Turkey won’t give up S-400 deal with Russia

Turkey won’t give up S-400 deal with Russia

Turkey won't back down from its deal with Moscow for S-400 missiles despite threats of sanctions from the U.S., presidential spokesperson Ibrahim Kalın said on Thursday. As Daily Sabah writes in an article "Turkey won’t give up S-400 deal with Russia, presidential spox Kalın says", in an interview with Turkish Bloomberg HT channel, Kalın said "Turkey has the final say on these issues as a sovereign nation. Turkey will decide which defense systems to acquire or from whom."

According to Kalın, the government will always favor having good relations with the U.S. but Turkey "has never been or ever will be a part of an agreement which would exercise any limit on its sovereign rights." The spokesperson added that warnings of possible sanctions serve no benefit to the relation between the two countries, adding that Turkey will take the necessary steps in case of such measures.

"There is no turning back from here. Deals have been made, signatures have been signed . They [S-400 missile systems] will be delivered next year. The transfer of technology was one of the most important things for us. We don't want to just acquire and use this technology, we want to produce it," said Kalın. Kalın also said Turkey would consider buying Patriot missiles or other possible western-manufactured systems if they meet the required conditions.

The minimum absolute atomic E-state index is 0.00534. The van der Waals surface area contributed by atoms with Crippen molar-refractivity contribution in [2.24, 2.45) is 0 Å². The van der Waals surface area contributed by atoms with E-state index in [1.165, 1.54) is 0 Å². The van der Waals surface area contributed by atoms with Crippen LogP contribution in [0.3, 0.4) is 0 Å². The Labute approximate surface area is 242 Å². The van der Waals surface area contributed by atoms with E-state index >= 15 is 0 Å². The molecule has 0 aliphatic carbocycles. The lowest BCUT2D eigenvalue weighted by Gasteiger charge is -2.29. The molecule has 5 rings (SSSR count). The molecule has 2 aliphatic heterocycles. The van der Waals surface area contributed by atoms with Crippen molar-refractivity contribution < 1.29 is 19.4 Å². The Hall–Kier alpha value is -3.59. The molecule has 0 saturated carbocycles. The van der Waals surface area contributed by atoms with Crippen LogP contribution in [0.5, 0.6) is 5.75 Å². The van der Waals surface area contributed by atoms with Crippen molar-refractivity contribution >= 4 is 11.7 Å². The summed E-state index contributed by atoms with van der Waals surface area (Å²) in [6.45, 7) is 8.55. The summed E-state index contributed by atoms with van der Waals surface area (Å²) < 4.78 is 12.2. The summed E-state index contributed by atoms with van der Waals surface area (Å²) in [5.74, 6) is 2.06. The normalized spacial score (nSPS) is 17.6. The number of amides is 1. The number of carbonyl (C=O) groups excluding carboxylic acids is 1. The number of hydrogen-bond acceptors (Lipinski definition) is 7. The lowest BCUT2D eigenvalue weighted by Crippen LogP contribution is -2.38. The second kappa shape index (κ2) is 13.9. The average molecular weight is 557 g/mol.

This week, a U.S. State Department official threatened Ankara that Turkey's purchase of Lockheed Martin F-35 Joint Strike Fighter jets would be jeopardized if it does not drop a plan to buy S-400 missile defense systems from Russia. The threat follows a series of warnings from Washington and visits to push back the delivery with more alternatives from the U.S.

In December, Turkey officially signed a $2.5 billion agreement with Russia for the S-400s – Russia's most advanced long-range anti-aircraft missile system. With the move, Turkey is set to become the first NATO member country to acquire the system.

With the S-400s, Ankara aims to build Turkey's first long-range air and anti-missile defense system to to boost its defense capabilities amid threats from PKK and Daesh terrorists at home and conflicts across its borders in Syria and Iraq.

Moreover, Turkey seeks to build its own missile defense systems as the deal also involves the transfer of technology and know-how. The S-400 system, which was introduced in 2007, is the new generation of Russian missile systems, and so far Russia has only sold them to China and India.

The first S-400 is expected to be delivered in early 2020.


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